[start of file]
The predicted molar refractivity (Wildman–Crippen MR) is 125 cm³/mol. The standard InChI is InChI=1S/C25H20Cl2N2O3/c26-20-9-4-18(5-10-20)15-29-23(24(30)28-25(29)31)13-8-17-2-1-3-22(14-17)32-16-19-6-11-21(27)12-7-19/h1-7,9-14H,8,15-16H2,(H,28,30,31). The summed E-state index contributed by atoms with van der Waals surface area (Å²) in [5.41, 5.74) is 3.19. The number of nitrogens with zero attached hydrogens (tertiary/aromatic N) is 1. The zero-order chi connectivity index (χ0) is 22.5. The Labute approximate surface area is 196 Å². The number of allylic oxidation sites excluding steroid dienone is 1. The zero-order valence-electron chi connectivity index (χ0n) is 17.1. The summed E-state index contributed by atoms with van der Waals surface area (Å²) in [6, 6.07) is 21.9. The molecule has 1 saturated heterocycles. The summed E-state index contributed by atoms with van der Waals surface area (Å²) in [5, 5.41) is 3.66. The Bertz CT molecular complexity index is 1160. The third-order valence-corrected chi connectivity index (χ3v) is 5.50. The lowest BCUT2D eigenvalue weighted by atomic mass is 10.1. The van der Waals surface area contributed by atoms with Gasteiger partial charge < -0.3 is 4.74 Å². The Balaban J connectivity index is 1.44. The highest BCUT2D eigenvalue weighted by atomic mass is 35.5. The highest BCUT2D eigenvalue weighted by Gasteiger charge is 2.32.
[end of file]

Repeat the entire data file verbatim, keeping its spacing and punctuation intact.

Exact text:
The predicted molar refractivity (Wildman–Crippen MR) is 125 cm³/mol. The standard InChI is InChI=1S/C25H20Cl2N2O3/c26-20-9-4-18(5-10-20)15-29-23(24(30)28-25(29)31)13-8-17-2-1-3-22(14-17)32-16-19-6-11-21(27)12-7-19/h1-7,9-14H,8,15-16H2,(H,28,30,31). The summed E-state index contributed by atoms with van der Waals surface area (Å²) in [5.41, 5.74) is 3.19. The number of nitrogens with zero attached hydrogens (tertiary/aromatic N) is 1. The zero-order chi connectivity index (χ0) is 22.5. The Labute approximate surface area is 196 Å². The number of allylic oxidation sites excluding steroid dienone is 1. The zero-order valence-electron chi connectivity index (χ0n) is 17.1. The summed E-state index contributed by atoms with van der Waals surface area (Å²) in [6, 6.07) is 21.9. The molecule has 1 saturated heterocycles. The summed E-state index contributed by atoms with van der Waals surface area (Å²) in [5, 5.41) is 3.66. The Bertz CT molecular complexity index is 1160. The third-order valence-corrected chi connectivity index (χ3v) is 5.50. The lowest BCUT2D eigenvalue weighted by atomic mass is 10.1. The van der Waals surface area contributed by atoms with Gasteiger partial charge < -0.3 is 4.74 Å². The Balaban J connectivity index is 1.44. The highest BCUT2D eigenvalue weighted by atomic mass is 35.5. The highest BCUT2D eigenvalue weighted by Gasteiger charge is 2.32.